Artist Donald Evans spent his life painting the postage stamps of nonexistent countries. “The stamps are a kind of diary or journal,” he said. “It’s vicarious traveling for me to a made-up world that I like better than the one that I’m in.”
“On little paper rectangles he painted precise transcriptions of his life,” wrote Willy Eisenhart in The World of Donald Evans (1980). “He commemorated everything that was special to him, disguised in a code of stamps from his own imaginary countries — each detailed with its own history, geography, climate, currency and customs — all of it representative of the real world but, like real stamps, apart from it in calm tranquility.”
He painted them as watercolors the size of actual stamps, handling the paper with tweezers and working always with the same trusty brush. When they were finished he would sometimes cancel them with a fanciful postmark carved from a rubber eraser. He preserved them in a 330-page book modeled on a real stamp catalogue, recording in each case the name of the fictional country, the fictional date, the subject and occasion of the stamp’s issue, and the date on which he had completed the painting. He called this book his Catalogue of the World.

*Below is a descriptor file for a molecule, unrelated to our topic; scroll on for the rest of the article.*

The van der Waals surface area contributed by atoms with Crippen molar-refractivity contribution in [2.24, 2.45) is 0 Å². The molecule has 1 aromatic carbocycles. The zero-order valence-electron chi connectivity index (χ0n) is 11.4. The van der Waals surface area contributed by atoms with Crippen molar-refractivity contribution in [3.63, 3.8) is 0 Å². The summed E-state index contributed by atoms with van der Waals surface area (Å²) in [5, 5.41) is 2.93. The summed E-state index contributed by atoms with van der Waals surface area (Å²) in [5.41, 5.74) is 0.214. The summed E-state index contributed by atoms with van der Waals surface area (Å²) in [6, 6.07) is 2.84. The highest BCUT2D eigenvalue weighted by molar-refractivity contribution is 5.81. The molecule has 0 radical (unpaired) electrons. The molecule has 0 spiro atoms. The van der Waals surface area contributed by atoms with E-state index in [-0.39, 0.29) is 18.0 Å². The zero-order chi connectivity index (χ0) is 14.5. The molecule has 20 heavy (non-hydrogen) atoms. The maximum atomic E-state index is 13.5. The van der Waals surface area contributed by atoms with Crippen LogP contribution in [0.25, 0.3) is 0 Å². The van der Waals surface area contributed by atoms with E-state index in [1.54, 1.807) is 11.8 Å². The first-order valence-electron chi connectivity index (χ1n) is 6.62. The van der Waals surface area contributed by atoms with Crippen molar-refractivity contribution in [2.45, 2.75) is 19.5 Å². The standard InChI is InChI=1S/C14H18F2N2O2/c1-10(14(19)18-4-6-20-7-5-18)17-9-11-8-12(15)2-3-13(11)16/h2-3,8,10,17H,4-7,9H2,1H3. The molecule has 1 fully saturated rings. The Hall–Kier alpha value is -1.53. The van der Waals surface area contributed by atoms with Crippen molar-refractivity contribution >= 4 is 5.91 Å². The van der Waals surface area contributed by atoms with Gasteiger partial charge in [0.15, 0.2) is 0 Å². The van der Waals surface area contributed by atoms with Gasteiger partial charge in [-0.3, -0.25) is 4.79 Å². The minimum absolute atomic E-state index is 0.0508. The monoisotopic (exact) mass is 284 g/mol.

By the time he died in an Amsterdam fire in 1977, Evans had painted nearly 4,000 stamps from 42 imaginary nations, bearing dates from 1852 to 1973. He told the Paris Review, “The more I do, the more crazy and minuscule the detail becomes and the more stamplike they become. And that intrigues me. … One of the things I get excited about in making this work is that I try to make it look real.”
The guiding principle for his work, he said, was “basically that it describes something which I think is interesting and that it looks like a stamp.”